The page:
Oktoberfest Travel Tips

imageMunich is famous for its Bavarian Beer Halls, but from the 17th September- 3th October 2011, the city will brew up a storm for the annual Oktoberfest. This hop-mad festival draws thousands of people from all over the world, to quaff over 6 million litres of beer every year. Bavarian Beer is known as the best in the world, with tight regulations on keeping the brew ‘pure’ – just hops, water and barley. Oktoberfest isn’t just about the beer – from the Bavarian Beauties trussed up in traditional gear, to the live bands, delicious German food and huge funfair, it’s the atmosphere that draws the crowds year after year. Even if you aren’t into guzzling pints, there’s plenty to keep you entertained. But the festival is huge – with around 20 tents in the main field alone, and a whole range of ‘fest etiquette’, from tipping to reserving a table, Oktoberfest can be a little overwhelming for first timers. So if you are planning on heading to Oktoberfest 2011, get the best of the beer fest with our handy Oktoberfest beer guide.

The festival is spread out over several tents – each tent has its own unique atmosphere, and is hosted by a different beer company, so you’ll get a different brew and a different vibe whereever you go. Remember that you can only pay by cash in each tent, unless you have beer vouchers. Here are a couple of suggestions. Some of the huge traditional tents have been around for years, and draw huge crowds. But if you’re after a typical taste of Oktoberfest, and some Bavarian style food and fun, go with the famous tents – Bräurosl, Schottenhamel (the largest tent, with 10,000 seats, and where the festivities kick off) and Löwenbräu-Festhalle – (although be ready to listen to a Lion roar ‘Löwenbräu’ every few minutes). Hofbräu-Festzelt is very popular with Americans and Australians.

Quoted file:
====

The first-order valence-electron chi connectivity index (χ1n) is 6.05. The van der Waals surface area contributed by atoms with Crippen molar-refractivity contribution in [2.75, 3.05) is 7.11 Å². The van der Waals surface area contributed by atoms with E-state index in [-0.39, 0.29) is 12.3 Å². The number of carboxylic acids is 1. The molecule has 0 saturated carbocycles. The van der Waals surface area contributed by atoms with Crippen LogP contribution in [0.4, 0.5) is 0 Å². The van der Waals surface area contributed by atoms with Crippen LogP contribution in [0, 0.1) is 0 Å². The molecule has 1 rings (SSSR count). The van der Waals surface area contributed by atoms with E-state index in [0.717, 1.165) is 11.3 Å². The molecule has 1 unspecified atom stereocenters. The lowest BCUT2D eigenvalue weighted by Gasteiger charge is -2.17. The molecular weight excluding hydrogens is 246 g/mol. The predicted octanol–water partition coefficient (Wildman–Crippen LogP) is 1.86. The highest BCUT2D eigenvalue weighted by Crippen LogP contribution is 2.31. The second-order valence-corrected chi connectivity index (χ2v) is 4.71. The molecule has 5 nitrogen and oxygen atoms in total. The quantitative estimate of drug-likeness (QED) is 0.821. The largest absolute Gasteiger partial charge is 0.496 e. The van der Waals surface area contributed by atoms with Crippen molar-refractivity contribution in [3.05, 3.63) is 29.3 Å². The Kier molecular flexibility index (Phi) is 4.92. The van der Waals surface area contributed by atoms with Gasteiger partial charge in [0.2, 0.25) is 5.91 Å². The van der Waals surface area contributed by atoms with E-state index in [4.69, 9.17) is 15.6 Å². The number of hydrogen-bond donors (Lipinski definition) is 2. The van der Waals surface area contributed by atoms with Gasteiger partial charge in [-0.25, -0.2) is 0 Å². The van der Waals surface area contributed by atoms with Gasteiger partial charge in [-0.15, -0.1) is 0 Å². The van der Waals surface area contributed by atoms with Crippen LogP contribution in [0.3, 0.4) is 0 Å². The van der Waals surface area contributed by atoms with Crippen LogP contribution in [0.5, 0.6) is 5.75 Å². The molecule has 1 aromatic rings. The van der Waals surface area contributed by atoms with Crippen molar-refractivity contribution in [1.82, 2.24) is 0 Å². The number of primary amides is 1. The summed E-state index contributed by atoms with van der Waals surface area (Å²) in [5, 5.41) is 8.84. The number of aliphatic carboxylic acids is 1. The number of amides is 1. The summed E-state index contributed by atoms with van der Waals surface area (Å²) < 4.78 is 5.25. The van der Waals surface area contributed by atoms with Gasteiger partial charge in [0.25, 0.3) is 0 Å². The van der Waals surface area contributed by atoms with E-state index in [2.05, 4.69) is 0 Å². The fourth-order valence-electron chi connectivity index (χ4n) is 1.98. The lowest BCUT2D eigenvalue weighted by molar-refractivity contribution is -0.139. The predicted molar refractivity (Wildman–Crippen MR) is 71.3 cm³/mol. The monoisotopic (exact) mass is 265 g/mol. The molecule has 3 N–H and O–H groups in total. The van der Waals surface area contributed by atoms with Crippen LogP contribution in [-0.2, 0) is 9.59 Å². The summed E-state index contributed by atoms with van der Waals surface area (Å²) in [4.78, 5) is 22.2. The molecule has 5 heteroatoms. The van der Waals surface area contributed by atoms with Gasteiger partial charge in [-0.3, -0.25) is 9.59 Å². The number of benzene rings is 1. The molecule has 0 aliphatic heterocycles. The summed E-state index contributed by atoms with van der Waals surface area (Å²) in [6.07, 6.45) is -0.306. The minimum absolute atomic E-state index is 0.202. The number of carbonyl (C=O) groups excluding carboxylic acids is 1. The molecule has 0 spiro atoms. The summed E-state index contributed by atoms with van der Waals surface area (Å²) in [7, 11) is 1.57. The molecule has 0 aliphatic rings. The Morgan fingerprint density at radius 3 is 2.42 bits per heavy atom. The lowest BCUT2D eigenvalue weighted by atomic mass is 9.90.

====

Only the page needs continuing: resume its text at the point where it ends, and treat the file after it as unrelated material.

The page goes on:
This is one of the smaller tents, and is truly ‘hip’ – attracting a young and edgy crowd of drinkers. People go there to see and be seen, and mingle with the mix of scenesters and TV crews filming the action. There’s a sleek sparkling ‘sekt’ wine bar alongside the usual beers. One of the oldest and most traditional tents, Schichtl has been the home of beer based fun since 1869. The entertainment factor is high here – the tent is famous for its cabaret showing fake beheadings. Head next door for a tent serving steaming plates of organic meat and sausages.

Eating certainly isn’t cheating here – you’ll need a little more than German sausage to soak up at that booze! Luckily Oktoberfest is all about the best of Bavarian cuisine, with a couple of other gastro delights along the way. Whilst most tourists stick to guzzling roast chicken and pretzels, you can make like the locals with sauerkraut, radishes and oxtail at the Ochsenbraterei tent.

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